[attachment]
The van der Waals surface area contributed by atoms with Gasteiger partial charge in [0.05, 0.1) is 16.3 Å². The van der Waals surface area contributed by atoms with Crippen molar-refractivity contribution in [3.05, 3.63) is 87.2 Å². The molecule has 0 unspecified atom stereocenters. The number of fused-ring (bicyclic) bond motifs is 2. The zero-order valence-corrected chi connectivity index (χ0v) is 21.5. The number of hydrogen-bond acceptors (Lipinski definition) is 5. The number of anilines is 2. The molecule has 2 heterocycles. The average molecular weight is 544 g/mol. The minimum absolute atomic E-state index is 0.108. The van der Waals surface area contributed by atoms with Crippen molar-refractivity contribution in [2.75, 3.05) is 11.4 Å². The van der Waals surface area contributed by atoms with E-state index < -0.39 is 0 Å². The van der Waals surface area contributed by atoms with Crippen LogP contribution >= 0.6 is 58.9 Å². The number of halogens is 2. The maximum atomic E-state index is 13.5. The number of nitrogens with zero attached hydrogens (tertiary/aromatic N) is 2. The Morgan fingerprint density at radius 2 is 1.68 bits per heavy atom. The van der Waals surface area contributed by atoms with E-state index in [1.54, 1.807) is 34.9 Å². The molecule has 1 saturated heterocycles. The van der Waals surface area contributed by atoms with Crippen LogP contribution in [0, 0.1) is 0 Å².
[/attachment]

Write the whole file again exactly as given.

The van der Waals surface area contributed by atoms with Gasteiger partial charge in [0.05, 0.1) is 16.3 Å². The van der Waals surface area contributed by atoms with Crippen molar-refractivity contribution in [3.05, 3.63) is 87.2 Å². The molecule has 0 unspecified atom stereocenters. The number of fused-ring (bicyclic) bond motifs is 2. The zero-order valence-corrected chi connectivity index (χ0v) is 21.5. The number of hydrogen-bond acceptors (Lipinski definition) is 5. The number of anilines is 2. The molecule has 2 heterocycles. The average molecular weight is 544 g/mol. The minimum absolute atomic E-state index is 0.108. The van der Waals surface area contributed by atoms with Crippen molar-refractivity contribution in [2.75, 3.05) is 11.4 Å². The van der Waals surface area contributed by atoms with E-state index < -0.39 is 0 Å². The van der Waals surface area contributed by atoms with Crippen LogP contribution >= 0.6 is 58.9 Å². The number of halogens is 2. The maximum atomic E-state index is 13.5. The number of nitrogens with zero attached hydrogens (tertiary/aromatic N) is 2. The Morgan fingerprint density at radius 2 is 1.68 bits per heavy atom. The van der Waals surface area contributed by atoms with E-state index in [1.54, 1.807) is 34.9 Å². The molecule has 1 saturated heterocycles. The van der Waals surface area contributed by atoms with Crippen LogP contribution in [0, 0.1) is 0 Å².